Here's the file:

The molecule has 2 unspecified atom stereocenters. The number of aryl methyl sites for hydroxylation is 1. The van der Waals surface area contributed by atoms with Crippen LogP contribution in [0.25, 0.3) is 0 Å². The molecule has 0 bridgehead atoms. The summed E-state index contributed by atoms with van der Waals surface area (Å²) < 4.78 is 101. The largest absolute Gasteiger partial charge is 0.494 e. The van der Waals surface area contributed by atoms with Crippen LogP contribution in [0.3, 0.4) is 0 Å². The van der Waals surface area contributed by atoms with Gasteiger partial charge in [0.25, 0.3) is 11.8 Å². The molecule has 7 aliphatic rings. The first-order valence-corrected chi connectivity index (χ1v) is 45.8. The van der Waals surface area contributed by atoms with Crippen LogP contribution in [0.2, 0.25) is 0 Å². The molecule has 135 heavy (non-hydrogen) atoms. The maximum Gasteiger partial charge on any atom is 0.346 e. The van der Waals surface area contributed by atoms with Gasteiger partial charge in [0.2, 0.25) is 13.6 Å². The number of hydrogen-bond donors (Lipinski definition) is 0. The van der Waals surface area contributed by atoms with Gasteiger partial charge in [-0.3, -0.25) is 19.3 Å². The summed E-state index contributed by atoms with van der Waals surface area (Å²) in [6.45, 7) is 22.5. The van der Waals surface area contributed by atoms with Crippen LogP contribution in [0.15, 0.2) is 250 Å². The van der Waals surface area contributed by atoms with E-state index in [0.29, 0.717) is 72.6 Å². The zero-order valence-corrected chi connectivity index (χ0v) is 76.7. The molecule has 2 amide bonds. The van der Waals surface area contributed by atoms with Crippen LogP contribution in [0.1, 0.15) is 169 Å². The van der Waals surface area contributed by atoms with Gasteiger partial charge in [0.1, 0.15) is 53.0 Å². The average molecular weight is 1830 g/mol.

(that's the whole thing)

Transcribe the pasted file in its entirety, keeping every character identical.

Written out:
The molecule has 2 unspecified atom stereocenters. The number of aryl methyl sites for hydroxylation is 1. The van der Waals surface area contributed by atoms with Crippen LogP contribution in [0.25, 0.3) is 0 Å². The molecule has 0 bridgehead atoms. The summed E-state index contributed by atoms with van der Waals surface area (Å²) < 4.78 is 101. The largest absolute Gasteiger partial charge is 0.494 e. The van der Waals surface area contributed by atoms with Crippen LogP contribution in [0.3, 0.4) is 0 Å². The van der Waals surface area contributed by atoms with Gasteiger partial charge in [0.25, 0.3) is 11.8 Å². The molecule has 7 aliphatic rings. The first-order valence-corrected chi connectivity index (χ1v) is 45.8. The van der Waals surface area contributed by atoms with Crippen LogP contribution in [0.2, 0.25) is 0 Å². The molecule has 135 heavy (non-hydrogen) atoms. The maximum Gasteiger partial charge on any atom is 0.346 e. The van der Waals surface area contributed by atoms with Gasteiger partial charge in [0.2, 0.25) is 13.6 Å². The number of hydrogen-bond donors (Lipinski definition) is 0. The van der Waals surface area contributed by atoms with Gasteiger partial charge in [-0.3, -0.25) is 19.3 Å². The summed E-state index contributed by atoms with van der Waals surface area (Å²) in [6.45, 7) is 22.5. The van der Waals surface area contributed by atoms with Crippen LogP contribution in [0.15, 0.2) is 250 Å². The van der Waals surface area contributed by atoms with E-state index in [0.29, 0.717) is 72.6 Å². The zero-order valence-corrected chi connectivity index (χ0v) is 76.7. The molecule has 2 amide bonds. The van der Waals surface area contributed by atoms with Crippen LogP contribution in [0.1, 0.15) is 169 Å². The van der Waals surface area contributed by atoms with Gasteiger partial charge in [0.1, 0.15) is 53.0 Å². The average molecular weight is 1830 g/mol.